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of administering the program but even if it were capable, the merit of the plan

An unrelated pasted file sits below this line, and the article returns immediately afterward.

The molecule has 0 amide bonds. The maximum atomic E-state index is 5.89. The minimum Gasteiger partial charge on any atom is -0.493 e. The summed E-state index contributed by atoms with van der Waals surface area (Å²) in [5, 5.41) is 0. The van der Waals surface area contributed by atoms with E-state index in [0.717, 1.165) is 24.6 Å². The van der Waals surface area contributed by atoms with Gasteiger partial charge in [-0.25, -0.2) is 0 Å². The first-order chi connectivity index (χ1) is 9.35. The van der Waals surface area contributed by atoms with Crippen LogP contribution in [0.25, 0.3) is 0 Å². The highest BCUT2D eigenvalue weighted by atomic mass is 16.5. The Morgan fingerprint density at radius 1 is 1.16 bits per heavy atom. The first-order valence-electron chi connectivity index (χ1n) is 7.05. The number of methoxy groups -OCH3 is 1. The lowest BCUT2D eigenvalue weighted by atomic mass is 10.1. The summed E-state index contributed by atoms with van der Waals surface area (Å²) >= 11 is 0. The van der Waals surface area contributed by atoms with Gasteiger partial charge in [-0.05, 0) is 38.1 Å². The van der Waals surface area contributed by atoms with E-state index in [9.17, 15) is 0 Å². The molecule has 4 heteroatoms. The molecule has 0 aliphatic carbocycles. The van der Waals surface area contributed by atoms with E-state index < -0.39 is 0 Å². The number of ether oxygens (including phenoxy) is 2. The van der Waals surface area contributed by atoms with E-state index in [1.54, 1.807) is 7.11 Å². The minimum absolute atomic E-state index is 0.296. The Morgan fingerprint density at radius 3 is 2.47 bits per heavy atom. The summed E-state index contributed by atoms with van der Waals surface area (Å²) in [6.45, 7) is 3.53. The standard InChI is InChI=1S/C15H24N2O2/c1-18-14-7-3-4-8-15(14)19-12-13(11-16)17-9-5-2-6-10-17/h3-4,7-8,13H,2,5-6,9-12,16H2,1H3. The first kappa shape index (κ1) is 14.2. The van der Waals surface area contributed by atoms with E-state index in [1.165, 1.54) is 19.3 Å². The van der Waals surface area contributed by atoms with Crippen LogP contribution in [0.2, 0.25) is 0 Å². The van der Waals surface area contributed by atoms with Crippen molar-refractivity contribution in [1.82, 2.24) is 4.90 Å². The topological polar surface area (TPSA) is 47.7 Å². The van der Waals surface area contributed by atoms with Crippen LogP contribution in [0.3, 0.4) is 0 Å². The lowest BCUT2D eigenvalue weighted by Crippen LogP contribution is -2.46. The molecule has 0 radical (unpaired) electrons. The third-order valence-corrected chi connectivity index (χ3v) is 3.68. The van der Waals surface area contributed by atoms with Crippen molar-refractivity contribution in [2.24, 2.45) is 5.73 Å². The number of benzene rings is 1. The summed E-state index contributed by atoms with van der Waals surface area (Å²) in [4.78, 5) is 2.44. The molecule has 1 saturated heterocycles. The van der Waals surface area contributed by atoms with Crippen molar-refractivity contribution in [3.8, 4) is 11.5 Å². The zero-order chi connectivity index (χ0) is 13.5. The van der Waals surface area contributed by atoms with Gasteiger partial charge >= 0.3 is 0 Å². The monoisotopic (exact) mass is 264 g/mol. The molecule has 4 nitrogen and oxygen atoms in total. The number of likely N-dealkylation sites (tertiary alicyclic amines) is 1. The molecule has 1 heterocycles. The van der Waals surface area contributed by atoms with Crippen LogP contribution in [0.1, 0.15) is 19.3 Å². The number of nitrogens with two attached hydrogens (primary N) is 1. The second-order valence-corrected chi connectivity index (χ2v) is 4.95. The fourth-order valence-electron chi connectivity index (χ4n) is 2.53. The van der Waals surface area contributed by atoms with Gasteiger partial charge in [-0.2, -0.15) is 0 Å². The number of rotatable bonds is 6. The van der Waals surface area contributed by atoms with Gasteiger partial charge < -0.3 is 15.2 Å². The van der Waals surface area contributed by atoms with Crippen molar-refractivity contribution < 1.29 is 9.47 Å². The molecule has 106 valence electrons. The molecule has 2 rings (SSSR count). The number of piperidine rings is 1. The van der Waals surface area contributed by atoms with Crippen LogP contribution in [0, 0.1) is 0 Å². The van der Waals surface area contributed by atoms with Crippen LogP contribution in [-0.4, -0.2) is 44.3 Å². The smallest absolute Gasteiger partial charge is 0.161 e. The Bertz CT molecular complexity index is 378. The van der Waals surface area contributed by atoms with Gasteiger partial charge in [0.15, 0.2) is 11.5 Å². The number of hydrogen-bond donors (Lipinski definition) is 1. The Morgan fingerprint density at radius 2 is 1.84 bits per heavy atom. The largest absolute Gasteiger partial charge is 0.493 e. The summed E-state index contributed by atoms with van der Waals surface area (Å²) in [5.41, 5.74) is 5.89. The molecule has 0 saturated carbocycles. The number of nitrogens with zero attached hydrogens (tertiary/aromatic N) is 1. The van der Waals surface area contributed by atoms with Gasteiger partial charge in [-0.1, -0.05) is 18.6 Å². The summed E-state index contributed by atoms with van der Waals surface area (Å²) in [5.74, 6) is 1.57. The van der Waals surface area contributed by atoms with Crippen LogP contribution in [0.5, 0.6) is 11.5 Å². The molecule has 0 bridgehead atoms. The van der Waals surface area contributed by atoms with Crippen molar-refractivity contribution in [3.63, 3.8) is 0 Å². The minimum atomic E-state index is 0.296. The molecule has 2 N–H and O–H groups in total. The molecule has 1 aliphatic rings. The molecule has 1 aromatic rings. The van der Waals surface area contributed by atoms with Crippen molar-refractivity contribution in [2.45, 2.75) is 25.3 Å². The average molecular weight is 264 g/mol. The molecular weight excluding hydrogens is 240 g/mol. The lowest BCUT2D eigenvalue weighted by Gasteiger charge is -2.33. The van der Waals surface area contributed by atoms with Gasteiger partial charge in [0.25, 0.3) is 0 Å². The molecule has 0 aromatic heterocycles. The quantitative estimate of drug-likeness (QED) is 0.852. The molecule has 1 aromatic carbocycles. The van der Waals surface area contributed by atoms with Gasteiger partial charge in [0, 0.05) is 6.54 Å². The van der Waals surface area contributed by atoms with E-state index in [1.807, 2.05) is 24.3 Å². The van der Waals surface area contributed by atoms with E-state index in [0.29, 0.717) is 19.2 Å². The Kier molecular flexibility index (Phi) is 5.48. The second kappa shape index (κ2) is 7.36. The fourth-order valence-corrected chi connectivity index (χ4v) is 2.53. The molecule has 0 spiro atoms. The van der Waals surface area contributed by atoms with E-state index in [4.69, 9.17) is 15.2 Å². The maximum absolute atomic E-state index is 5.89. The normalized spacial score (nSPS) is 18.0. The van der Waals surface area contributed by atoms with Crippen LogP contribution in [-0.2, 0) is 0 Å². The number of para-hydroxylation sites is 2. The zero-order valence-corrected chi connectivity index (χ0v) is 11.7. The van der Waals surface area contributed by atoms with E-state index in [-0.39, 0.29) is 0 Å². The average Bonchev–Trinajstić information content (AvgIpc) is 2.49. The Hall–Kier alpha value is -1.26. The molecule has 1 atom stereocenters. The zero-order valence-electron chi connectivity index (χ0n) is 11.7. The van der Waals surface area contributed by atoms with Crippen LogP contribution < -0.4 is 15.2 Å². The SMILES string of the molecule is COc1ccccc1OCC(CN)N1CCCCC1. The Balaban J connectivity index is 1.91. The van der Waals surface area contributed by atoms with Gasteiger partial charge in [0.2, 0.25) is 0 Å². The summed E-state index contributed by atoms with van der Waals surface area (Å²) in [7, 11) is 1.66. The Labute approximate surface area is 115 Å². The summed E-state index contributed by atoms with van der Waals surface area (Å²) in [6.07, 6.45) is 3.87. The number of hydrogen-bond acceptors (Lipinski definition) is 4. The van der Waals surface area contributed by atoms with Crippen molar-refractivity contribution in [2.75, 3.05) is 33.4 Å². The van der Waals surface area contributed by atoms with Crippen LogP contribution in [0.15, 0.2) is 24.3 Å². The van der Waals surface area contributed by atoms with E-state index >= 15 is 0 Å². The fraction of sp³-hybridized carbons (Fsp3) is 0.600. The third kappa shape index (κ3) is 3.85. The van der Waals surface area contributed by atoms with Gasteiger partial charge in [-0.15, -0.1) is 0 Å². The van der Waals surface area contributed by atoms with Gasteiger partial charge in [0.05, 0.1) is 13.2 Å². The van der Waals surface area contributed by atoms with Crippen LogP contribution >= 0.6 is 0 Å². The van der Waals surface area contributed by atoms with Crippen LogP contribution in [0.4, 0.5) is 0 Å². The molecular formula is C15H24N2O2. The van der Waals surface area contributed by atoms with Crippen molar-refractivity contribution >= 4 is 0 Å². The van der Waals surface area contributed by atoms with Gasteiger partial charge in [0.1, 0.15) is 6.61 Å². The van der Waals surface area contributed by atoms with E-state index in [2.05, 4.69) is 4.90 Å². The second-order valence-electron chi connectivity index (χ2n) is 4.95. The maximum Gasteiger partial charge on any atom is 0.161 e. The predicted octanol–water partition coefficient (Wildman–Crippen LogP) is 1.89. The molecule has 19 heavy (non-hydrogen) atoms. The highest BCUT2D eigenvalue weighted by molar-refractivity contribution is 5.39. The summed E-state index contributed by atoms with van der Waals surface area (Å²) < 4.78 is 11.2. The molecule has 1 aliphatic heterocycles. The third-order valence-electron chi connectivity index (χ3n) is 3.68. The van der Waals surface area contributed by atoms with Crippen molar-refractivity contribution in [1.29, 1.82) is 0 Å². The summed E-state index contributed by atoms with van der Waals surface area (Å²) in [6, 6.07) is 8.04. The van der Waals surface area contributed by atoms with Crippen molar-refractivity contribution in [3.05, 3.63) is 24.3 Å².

is doubtful.